Origin stories are often a crap-shoot in modern comics. For every unique “heroic alien sacrifices himself to be the herald of an enormous purple world-devourer” beginning, there are ten Disney/Batman origins – parent figure is killed, weeping child vows vengeance against the forces of darkness, go! While The Goon #38 (Dark Horse) doesn’t entirely eschew the more typical tropes of the genre, it combines an interesting premise with some unique spins on the titular Goon’s background.
Issue 38 takes a break from ghoul-smashing to follow the life of Aunt Kizzie, The Goon’s mother figure whose death jump-started the series. Dedicated to writer/artist Eric Powell’s grandmother, the story follows Kizzie’s childhood with Rooney (The Goon’s psychopathic father), her unhealthy interactions with a gross of abusive men at home and at her job as a circus strongwoman, and her eventual acceptance of her unconventional abilities and looks. The departure from fighting the zombie hordes of the Priest, only to face the actualized menace of misogyny and emotional abuse, is a welcome one; Kizzie’s triumph over these more esoteric, unfortunately-normalized forces is a refreshing victory on the “smaller” scale of those seen in most mainstream comics.
That’s not, of course, to say that the narrative is particularly subtle in how it goes about this. Several dramatic moments are followed by a bug-eyed, hyper-kinetic freak-out by one of the principal characters – while such outbursts do fit the bill for such a violent family of central characters, they come across as schizophrenic at times. The best instance of this is an early scene involving a child’s murder: a well-laid out page, almost entirely wordless, is full of emotion conveyed almost solely by the eyes and panicked faces of Kizzie, Rooney, and the victim. Rooney then seizes Kizzie, madness in his bulging eyes, and threatens her to help him hide the body; what follows is an incredibly tender moment with Kizzie’s grandfather, again almost wordless.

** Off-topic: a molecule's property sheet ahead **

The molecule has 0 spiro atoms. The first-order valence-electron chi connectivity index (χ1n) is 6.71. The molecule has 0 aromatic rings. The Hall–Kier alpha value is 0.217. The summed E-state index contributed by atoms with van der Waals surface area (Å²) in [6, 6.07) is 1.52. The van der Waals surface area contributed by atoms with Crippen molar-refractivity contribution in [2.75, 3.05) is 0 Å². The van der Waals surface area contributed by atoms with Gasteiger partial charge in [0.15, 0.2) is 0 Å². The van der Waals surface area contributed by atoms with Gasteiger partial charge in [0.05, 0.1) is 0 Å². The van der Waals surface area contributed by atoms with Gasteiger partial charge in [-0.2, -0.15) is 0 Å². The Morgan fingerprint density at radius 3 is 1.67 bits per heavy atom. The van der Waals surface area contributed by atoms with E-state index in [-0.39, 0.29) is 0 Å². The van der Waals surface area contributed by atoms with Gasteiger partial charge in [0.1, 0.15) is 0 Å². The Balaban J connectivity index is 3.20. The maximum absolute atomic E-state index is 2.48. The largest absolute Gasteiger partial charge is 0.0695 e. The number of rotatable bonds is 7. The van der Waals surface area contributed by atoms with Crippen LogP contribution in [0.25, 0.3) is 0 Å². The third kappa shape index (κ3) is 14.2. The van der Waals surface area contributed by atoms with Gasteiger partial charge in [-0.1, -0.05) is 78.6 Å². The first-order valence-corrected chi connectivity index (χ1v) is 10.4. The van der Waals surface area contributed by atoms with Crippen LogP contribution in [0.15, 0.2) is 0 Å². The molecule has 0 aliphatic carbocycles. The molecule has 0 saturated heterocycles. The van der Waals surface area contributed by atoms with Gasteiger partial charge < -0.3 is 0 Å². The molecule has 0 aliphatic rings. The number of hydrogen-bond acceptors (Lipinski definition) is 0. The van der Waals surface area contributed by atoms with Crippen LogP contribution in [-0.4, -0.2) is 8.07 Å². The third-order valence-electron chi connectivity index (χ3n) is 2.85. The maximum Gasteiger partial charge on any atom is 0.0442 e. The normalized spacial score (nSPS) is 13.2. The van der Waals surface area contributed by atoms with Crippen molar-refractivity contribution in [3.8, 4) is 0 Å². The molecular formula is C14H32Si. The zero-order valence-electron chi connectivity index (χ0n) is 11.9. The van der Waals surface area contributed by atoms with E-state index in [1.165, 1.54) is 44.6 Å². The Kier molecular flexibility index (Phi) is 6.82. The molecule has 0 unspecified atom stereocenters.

Those tender moments are the real meat in this issue, and there are enough of them to forgive the flaws: Kizzie with her grandfather, a moonlit chat between two lovers under a tree, a single heartbreaking panel in a doctor’s office, all conveyed with skill (and few words) by Powell. Though the final two pages are somewhat maudlin, with the dialogue suddenly seeing a shift to a Silvery Age-y “I WILL STATE MY INTENT” style, one can clearly see the care brought to this issue’s crafting by a writer/artist paying tribute to a lost family member.
And the art! I’m an enormous fan of well-done grotesquerie in my comics, and issue 38 has plenty of Eric Powell’s beautifully ugly penciling. Smashed-in faces, squashed noses, and gaps in teeth abound in even the “prettiest” characters, and every action is granted a dynamic purpose with fluid, clean movement and sensible anatomy. The page layouts are impressive, to say the least – several significant moments are given un-paneled freedom to stretch out beyond the square walls, and the breathing room helps the flow immensely. With Dave “Best Colorist in Comics, Not The Eurythmics Member” Stewart’s sepia tones shifting to monochromes with accents, one gets a real sense of time shift as Kizzie’s life passes.
The Goon #38 serves as a fitting tribute, an artistic showcase, and one of the finer one-shots I’ve seen in the last few months.